It’s the first Friday of summer! And it’s a beautiful one here in Portland. We’re in the midst of a bit of a heat wave, which always cracks me up because, much like people in the south freak out when it snows, Mainers freak out when it gets hot, in both a good and bad way. It makes us happy because the summers here can actually be quite cool, so a hot day is a welcome change. However, most people don’t have central air conditioning (including us), so it can end up being quite uncomfortable. For like two days… a week at the most. Anyway, Happy Summer!
Today’s fill in the blank theme is…
So I’m going to tell you what summer means to me, and also what it means for your organic lawn.
What Summer Means to Me
I feel like an elementary school kid writing an essay….
I didn’t really like summer when I was a little kid. I grew up in northern Indiana and the summers can be extremely hot and humid. We didn’t have an air conditioner, so sleeping was really uncomfortable. Plus, this was in the ancient past when kids still played outside, so I had to be outside most of the day when often all I really wanted to do was sit in a cool room and read a book.
The awesome exception was when I was at my grandma’s house. I would play in the kiddie pool or the sprinkler outside on her (probably toxic) lawn and come dripping wet inside to the refrigerator known as her home. She had central air conditioning and you actually needed to put on an extra layer so you wouldn’t freeze to death. It was fantastic.
Autumn has always been my favorite season because it meant that I could finally feel comfortable again. But now, after having lived in Maine for a few years I am really starting to enjoy summer. Most summer days here are really pleasant, and the people who live here truly make the most of it, mainly because we know it’s a short season and winter will be rearing its ugly head again soon. I draw the line at swimming in the frigid ocean here (plus, there are way too many creepy things that live in there), but I do enjoy lots of outdoor time when I can.
Organic Lawn Care for Summer
This is the time of year when plants start to get stressed, especially if you live in a hotter region. When it comes to your organic lawn, this is also the time to make a crucial decision. Do you let the lawn go dormant, or do you keep it green?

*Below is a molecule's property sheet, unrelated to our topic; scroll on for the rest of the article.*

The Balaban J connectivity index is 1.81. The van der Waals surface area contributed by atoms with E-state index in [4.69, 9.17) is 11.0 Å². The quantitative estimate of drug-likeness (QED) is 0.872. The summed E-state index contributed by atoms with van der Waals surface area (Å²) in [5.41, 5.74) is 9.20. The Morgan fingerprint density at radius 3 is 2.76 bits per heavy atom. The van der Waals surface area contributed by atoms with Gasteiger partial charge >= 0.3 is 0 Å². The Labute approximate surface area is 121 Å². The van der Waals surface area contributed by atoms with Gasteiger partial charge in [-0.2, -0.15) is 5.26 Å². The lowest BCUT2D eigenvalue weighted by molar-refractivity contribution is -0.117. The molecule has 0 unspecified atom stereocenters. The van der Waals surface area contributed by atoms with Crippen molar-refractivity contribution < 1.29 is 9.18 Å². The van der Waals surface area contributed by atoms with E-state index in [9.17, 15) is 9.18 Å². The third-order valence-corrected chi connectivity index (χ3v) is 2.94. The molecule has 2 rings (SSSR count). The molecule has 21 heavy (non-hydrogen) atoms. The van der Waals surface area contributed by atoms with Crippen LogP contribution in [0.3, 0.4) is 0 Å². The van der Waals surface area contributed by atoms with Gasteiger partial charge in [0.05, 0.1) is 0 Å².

When grass plants get too stressed in the summer heat, they will go dormant in order to conserve water and nutrients. This means that your lawn will turn brown. It’s not dead, just brown. Depending on where you live, this may actually be the most environmentally responsible course to take. Regions that don’t get a lot of precipitation will require significant irrigation to keep the grass green, which can be a problem in areas with water restrictions. Even if you don’t have water restrictions, those water bills can add up, especially if you have a larger lawn.
Letting your lawn go dormant is easy; just don’t do anything. You may still want to water very occasionally if there is no natural precipitation for a long period of time. Remember, those grass plants are still alive!
If you want to keep your organic lawn green all summer, the same rules apply, but you can modify them slightly:
- Water infrequently and deeply – Automatic sprinklers are convenient, but if it has recently rained or if your lawn does not need to be watered, turn them off. If you want to avoid dormancy in summer, maintain your watering schedule as the days get hotter. Once your lawn goes dormant, you can’t bring it back until it cools off, so stay on track if you don’t want a brown lawn.
- Mow high – In summer, you may want to mow even higher. Taller grass blades provide shade for the soil, so water the you apply is more likely to reach the plant roots, rather than evaporating in the heat.
- Chill out on the nitrogen – If you fertilized in spring, your summer fertilizer should have less nitrogen. Using a natural liquid fertilizer will ensure that your lawn does not get burned. Granular fertilizers that lay on top of the grass can result in yellow spots, but liquid fertilizer is absorbed into both the soil and the grass blades.
I’m off to enjoy a long walk with the dog. What are your plans for the first weekend of summer?